warning; if the sword come and take him away, his blood shall be upon his
own head.”  The trumpet has sounded in your ears, long and loud; the
clear, thrilling, evangelical trumpet.  The herald of God has done his
duty; would to God that every conscience could whisper, “And I have done

And all you, who have listened to him with teachableness and sincerity,
who have caught from his lips the word of life into your willing ear, and
laid it up in your heart, take comfort and be thankful.  You have not
profited as you might, as you would now fain have done: you lament your
infirmities and corruptions; your minister lamented his: but the Lord
loveth sincerity, and pardoneth the transgressions of His people.  You
value your past privileges; and you adore that divine goodness, which
made them profitable to your salvation.  You dwell, not with the tear of
sharp regret for a ministry slighted, for opportunities unregarded and
lost; but with tears of grateful love, in the remembrance of one, who was
ordained by God to lighten your darkness, and to be the messenger of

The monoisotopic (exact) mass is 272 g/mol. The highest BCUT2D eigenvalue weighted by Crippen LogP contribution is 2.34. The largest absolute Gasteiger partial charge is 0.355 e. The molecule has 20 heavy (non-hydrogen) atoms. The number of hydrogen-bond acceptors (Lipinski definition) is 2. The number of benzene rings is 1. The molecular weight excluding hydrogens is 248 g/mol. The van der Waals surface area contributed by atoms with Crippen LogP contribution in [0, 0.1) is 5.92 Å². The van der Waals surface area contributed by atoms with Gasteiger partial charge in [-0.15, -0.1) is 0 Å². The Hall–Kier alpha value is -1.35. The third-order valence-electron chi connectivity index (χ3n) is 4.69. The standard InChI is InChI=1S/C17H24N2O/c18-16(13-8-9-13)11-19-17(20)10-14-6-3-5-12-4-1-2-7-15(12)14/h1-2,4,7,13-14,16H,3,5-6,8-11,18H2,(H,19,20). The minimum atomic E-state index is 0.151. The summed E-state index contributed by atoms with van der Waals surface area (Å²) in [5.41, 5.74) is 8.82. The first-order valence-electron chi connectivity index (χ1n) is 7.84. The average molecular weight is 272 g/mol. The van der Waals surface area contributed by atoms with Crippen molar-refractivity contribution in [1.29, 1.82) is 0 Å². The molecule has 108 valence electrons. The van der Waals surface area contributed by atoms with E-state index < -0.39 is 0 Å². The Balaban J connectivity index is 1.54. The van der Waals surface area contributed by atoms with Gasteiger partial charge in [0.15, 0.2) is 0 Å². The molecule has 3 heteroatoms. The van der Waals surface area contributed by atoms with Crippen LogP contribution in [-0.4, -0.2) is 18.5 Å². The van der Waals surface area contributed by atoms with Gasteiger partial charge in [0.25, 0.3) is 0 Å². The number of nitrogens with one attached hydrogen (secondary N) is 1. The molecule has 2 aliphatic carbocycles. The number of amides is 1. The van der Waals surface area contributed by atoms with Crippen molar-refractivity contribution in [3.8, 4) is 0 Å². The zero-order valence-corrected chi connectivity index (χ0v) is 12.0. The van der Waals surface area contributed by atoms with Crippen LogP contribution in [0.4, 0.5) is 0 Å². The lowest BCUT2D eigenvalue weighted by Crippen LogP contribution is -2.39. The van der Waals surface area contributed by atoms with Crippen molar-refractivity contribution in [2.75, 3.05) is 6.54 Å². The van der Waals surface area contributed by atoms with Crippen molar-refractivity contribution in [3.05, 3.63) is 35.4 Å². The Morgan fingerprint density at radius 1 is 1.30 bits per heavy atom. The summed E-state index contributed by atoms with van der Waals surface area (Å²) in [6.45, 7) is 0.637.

peace to your soul.  And while you are gathering here the plentiful
fruits of righteousness, you are looking forward to the far more glorious
harvest in the end of the world; looking to the day, when the shepherd
and his flock shall stand together for presentation before the eternal
throne; and he shall say, “Lord here am I, and those whom thou hast given

O my brethren, no sheep of his, no true member of the Lord’s flock, shall
be forgotten on that day.  The world knows them not; the earthly shepherd
himself may not have known them all: but “the Lord knoweth them that are
His.”  Rich or poor, honoured or despised, loved or hated among men, if
they have lived unto the Lord and died unto the Lord, the Lord will
confess them at last, will infallibly select them every one out of an
assembled world, and set them on His right hand.  “Them which sleep in
Jesus will God bring with Him.”  Be this my sleep, come soon, come late:
Be thine the time, good Lord, and mine the blessing.  Lord, hear my
prayer; I make but one: “Let me but die the death of the righteous, and
let my last end be like his.”

*** End of this LibraryBlog Digital Book "A Sermon preached at St. George's Church, Bolton, on Sunday, 7th January, 1838 - occasioned by the death of the Rev. William Thistlewaite" ***